“Yes!!!” Ukrainian President Petro Poroshenko tweeted.
“An unbelievable performance and victory! All of Ukraine gives you its heartfelt thanks, Jamala.”
Prime Minister Volodymyr Groysman tweeted his congratulations, adding “glory to Ukraine!”
The 32-year-old winner is a member of the Muslim Tatar minority of Crimea who saw her great-grandmother deported along with 240,000 others by Stalin in the penultimate year of World War II.
Jamala’s poignant song opens with the harrowing line: “When strangers are coming, they come to your house, they kill you all and say, ‘we?re not guilty, not guilty’.”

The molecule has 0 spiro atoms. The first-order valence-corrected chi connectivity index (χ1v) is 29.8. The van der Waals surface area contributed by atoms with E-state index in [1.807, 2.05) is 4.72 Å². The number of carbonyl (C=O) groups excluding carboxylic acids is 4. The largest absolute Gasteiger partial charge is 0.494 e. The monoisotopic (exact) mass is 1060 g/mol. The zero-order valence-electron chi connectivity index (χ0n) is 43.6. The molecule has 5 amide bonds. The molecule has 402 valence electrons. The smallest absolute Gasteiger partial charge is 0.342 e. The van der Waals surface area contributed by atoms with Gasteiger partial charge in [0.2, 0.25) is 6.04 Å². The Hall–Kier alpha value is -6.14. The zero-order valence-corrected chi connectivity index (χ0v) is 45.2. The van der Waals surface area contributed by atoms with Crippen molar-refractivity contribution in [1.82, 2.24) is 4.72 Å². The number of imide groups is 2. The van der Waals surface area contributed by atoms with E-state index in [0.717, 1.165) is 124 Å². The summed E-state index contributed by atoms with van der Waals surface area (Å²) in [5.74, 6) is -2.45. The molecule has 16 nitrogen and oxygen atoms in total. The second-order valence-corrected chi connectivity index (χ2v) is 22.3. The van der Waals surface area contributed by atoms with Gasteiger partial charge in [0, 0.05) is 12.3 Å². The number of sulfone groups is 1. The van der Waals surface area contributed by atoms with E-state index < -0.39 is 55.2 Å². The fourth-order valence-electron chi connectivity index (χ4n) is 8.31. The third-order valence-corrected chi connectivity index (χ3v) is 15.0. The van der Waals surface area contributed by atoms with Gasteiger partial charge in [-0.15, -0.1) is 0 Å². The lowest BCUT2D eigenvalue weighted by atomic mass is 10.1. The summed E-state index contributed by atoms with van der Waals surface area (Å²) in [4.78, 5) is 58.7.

But the memories of that horror have been revived by Russia’s seizure of Crimea several weeks after a pro-EU revolt ousted Ukraine’s Moscow-backed president in February 2014.
Russia had earlier protested Ukraine’s entry in the contest because of its “political” subtext — a violation of the contest’s rules.
But Eurovision ruled that Jamala was “historical” in nature and allowed her song “1944” to compete.
One of the 2014 revolution’s leaders wrote that it would be fitting for Ukraine — which will host the event next year thanks to Jamala’s win — to stage the contest in Crimea itself.
“Justice would be served if the next Eurovision is held in Jamala’s historical homeland — Ukraine’s Crimea,” Mustafa Nayyem tweeted.